You make the call

Discussion in 'Referee' started by Greyhnd00, Aug 5, 2002.

  1. Greyhnd00

    Greyhnd00 New Member

    Jan 17, 2000
    Rediculously far nor
    Girls U15 tournament game......(Second hand as I was working the game on the field next door)
    Shot on goal hits post and rebounds out and remains in play. Goalkeeper hits head on post when trying to make a save and functionaly knocks herself out(was having small convulsion type leg movements) CR DOESNT SEE Goalkeeper. AR notices keeper down but assumes CR has seen her down and leaves flag at side. Opposing team shoots and scores with keeper still down.......Im glad it was them and not me on this one!! What would you do?
  2. Claymore

    Claymore Member

    Jul 9, 2000
    Montgomery Vlg, MD
    DC United
    Nat'l Team:
    United States
    No goal, drop ball restart. Of course, consult the AR beforehand to "sell" the call.

    "In the spirit of the game..."
  3. jc508

    jc508 New Member

    Jan 3, 2000
    Columbus, Ohio area
    I would think that a significant factor in the question is the amount of time there was between the rebound and the subsequent shot on goal. If it went quickly, I would be inclined to award the goal.

    The more time there is between the rebound and the shot on goal that goes in, the LESS I believe that I would be to award a goal.

    Either way, I would hope that the AR would advise the Ref at what point that the keeper was down.

    Just my opinion.
  4. Scott Zawadzki

    Feb 18, 1999
    Midlothian, VA
    New England Revolution
    Nat'l Team:
    United States
    The simple answer is that the referee choose NOT to stop play because he didn't recongise the seriousness of the injury. Since play was never stopped AND the ball crossed the goal line between the goal posts and under the crossbar, you award a goal and deal with the jeers.

  5. billf

    billf Member+

    May 22, 2001
    Philadelphia Union
    Nat'l Team:
    United States
    If the referee has no idea that there was an injury, then I don't see how you can not allow the goal.

    To be honest, I don't know what I would do. It really depends on a number of things. If the play develops quickly, then the goal is good. If a little time passes then I can't imagine how I wouldn't see a keeper down and out or at least hear a player say something about it before a goal is scored. That would at least allow me to stop play.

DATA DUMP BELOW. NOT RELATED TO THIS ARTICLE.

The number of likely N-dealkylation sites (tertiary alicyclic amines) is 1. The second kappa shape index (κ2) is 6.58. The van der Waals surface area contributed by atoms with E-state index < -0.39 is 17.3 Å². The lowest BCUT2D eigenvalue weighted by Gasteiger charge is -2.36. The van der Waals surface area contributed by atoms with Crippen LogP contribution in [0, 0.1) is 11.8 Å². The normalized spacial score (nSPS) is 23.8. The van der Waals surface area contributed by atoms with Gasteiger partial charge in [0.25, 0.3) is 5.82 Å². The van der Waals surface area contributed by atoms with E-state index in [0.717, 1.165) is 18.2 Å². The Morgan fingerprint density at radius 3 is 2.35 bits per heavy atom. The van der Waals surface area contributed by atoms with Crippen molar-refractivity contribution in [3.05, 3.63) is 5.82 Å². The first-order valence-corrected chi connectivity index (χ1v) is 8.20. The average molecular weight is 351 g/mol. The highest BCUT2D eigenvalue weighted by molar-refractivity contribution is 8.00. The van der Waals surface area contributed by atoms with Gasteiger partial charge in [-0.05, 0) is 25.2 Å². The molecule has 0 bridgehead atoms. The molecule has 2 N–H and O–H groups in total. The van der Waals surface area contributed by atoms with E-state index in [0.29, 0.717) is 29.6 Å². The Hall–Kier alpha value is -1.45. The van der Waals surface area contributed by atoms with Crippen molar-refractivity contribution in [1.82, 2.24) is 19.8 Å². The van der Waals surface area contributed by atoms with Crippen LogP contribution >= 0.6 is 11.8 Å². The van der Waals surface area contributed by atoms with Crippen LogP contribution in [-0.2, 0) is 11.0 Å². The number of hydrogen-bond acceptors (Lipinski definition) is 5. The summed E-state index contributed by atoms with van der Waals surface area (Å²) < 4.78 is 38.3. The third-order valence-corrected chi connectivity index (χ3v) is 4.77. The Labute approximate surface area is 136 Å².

I don't see how I could raise the flag as an AR either. I could choose not to run up the sideline after the goal if I thought the CR missed it and then give him the information, but it isn't my job as an AR to stop play for an injury, that's the referee's job.

    As officials we're not omnipotent. Every match we're forced to make an unpopular decision or two based on what we see. That's just the way it is. The key piece of information here is that the referee did not see the injury. Given no other information, I'd say award the goal. In a youth match, you'd hope the parents associated with the match would be more concerned with the player than a goal being scored. There's no way to really be fair in this situation because what is fair to one team is not fair to the other no matter how it is sliced.
  6. Steve Long

    Steve Long Member

    Nov 22, 1999
    springfield Va
    Nat'l Team:
    United States
    The cardinal rule I was taught when I began officiating was, "Is it safe? Is it fair?". If I see a player convulsing and the CR doesn't, I will flag it and enter the field of play to be certain that action is taken by competent authority (doctor, trainer, coach in that order).

    Protocol must never precede safety. Example: 4th official enters field at MLS All-Star game to get it halted for lightning. Don't know the instructions from Brian Hall, but the decision was a good one.

    Steve Long
  7. MassachusettsRef

    MassachusettsRef Moderator
    Staff Member

    Apr 30, 2001
    Washington, DC
    Nat'l Team:
    United States
    Similar play happened to me a few weeks ago in a U17 Boys Super Y game. Defender and GK collided heads when trying to clear a corner kick and immediately went down. Ball went right to an attacker who had a shot on a near empty net. I allowed the shot, which was blocked out to the side of the 6. At that point, I blew the whistle, even thought the attacking team still had possession of the with a chance to score. It had just been to long to fairly, in my opinion, allow a goal with an injured player down.